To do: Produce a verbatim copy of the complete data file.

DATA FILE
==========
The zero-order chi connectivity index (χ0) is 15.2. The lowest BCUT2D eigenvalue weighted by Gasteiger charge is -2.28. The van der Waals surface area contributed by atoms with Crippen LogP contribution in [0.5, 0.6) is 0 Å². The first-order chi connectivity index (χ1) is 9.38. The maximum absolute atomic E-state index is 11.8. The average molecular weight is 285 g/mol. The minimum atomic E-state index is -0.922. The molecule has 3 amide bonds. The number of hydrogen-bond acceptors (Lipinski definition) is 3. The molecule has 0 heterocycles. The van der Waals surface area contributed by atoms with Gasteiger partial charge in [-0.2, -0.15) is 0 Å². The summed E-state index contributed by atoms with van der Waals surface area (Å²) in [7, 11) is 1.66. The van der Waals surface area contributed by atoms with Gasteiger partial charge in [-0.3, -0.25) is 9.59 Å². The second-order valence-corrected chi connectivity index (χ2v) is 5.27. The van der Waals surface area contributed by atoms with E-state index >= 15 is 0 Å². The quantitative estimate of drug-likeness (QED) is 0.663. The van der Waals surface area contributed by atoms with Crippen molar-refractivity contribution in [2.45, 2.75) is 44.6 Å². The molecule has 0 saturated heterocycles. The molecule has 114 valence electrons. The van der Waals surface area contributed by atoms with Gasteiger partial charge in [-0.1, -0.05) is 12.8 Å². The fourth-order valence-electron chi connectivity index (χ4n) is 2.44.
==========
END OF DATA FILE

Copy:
The zero-order chi connectivity index (χ0) is 15.2. The lowest BCUT2D eigenvalue weighted by Gasteiger charge is -2.28. The van der Waals surface area contributed by atoms with Crippen LogP contribution in [0.5, 0.6) is 0 Å². The first-order chi connectivity index (χ1) is 9.38. The maximum absolute atomic E-state index is 11.8. The average molecular weight is 285 g/mol. The minimum atomic E-state index is -0.922. The molecule has 3 amide bonds. The number of hydrogen-bond acceptors (Lipinski definition) is 3. The molecule has 0 heterocycles. The van der Waals surface area contributed by atoms with Gasteiger partial charge in [-0.2, -0.15) is 0 Å². The summed E-state index contributed by atoms with van der Waals surface area (Å²) in [7, 11) is 1.66. The van der Waals surface area contributed by atoms with Gasteiger partial charge in [-0.3, -0.25) is 9.59 Å². The second-order valence-corrected chi connectivity index (χ2v) is 5.27. The van der Waals surface area contributed by atoms with E-state index >= 15 is 0 Å². The quantitative estimate of drug-likeness (QED) is 0.663. The van der Waals surface area contributed by atoms with Crippen molar-refractivity contribution in [2.45, 2.75) is 44.6 Å². The molecule has 0 saturated heterocycles. The molecule has 114 valence electrons. The van der Waals surface area contributed by atoms with Gasteiger partial charge in [-0.1, -0.05) is 12.8 Å². The fourth-order valence-electron chi connectivity index (χ4n) is 2.44.